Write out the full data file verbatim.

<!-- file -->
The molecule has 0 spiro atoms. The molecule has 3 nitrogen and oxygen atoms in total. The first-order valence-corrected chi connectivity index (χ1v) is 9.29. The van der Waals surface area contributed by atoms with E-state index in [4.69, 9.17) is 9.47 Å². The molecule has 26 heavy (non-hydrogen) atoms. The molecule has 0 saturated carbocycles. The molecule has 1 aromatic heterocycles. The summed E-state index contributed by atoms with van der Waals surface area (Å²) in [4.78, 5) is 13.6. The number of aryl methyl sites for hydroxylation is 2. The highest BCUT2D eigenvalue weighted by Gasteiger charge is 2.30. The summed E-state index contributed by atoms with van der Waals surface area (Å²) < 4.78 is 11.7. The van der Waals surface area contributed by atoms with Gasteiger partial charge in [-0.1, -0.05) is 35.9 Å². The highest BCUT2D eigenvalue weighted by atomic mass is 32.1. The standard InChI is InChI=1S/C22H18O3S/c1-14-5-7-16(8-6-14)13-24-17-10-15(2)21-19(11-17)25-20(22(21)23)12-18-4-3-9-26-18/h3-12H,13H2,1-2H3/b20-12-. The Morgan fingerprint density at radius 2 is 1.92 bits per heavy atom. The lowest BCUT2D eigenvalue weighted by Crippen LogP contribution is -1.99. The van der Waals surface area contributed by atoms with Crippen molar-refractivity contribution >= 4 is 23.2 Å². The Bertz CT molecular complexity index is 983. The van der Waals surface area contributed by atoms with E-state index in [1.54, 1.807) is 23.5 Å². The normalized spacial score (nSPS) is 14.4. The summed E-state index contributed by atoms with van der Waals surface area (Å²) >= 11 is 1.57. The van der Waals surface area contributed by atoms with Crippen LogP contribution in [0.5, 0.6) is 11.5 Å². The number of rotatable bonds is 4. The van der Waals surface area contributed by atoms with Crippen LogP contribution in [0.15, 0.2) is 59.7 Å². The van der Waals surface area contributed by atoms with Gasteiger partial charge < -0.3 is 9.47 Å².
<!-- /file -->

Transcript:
The molecule has 0 spiro atoms. The molecule has 3 nitrogen and oxygen atoms in total. The first-order valence-corrected chi connectivity index (χ1v) is 9.29. The van der Waals surface area contributed by atoms with E-state index in [4.69, 9.17) is 9.47 Å². The molecule has 26 heavy (non-hydrogen) atoms. The molecule has 0 saturated carbocycles. The molecule has 1 aromatic heterocycles. The summed E-state index contributed by atoms with van der Waals surface area (Å²) in [4.78, 5) is 13.6. The number of aryl methyl sites for hydroxylation is 2. The highest BCUT2D eigenvalue weighted by Gasteiger charge is 2.30. The summed E-state index contributed by atoms with van der Waals surface area (Å²) < 4.78 is 11.7. The van der Waals surface area contributed by atoms with Gasteiger partial charge in [-0.1, -0.05) is 35.9 Å². The highest BCUT2D eigenvalue weighted by atomic mass is 32.1. The standard InChI is InChI=1S/C22H18O3S/c1-14-5-7-16(8-6-14)13-24-17-10-15(2)21-19(11-17)25-20(22(21)23)12-18-4-3-9-26-18/h3-12H,13H2,1-2H3/b20-12-. The Morgan fingerprint density at radius 2 is 1.92 bits per heavy atom. The lowest BCUT2D eigenvalue weighted by Crippen LogP contribution is -1.99. The van der Waals surface area contributed by atoms with Crippen molar-refractivity contribution >= 4 is 23.2 Å². The Bertz CT molecular complexity index is 983. The van der Waals surface area contributed by atoms with E-state index in [1.54, 1.807) is 23.5 Å². The normalized spacial score (nSPS) is 14.4. The summed E-state index contributed by atoms with van der Waals surface area (Å²) >= 11 is 1.57. The van der Waals surface area contributed by atoms with Crippen LogP contribution in [0.5, 0.6) is 11.5 Å². The number of rotatable bonds is 4. The van der Waals surface area contributed by atoms with Crippen LogP contribution in [0.15, 0.2) is 59.7 Å². The van der Waals surface area contributed by atoms with Gasteiger partial charge < -0.3 is 9.47 Å².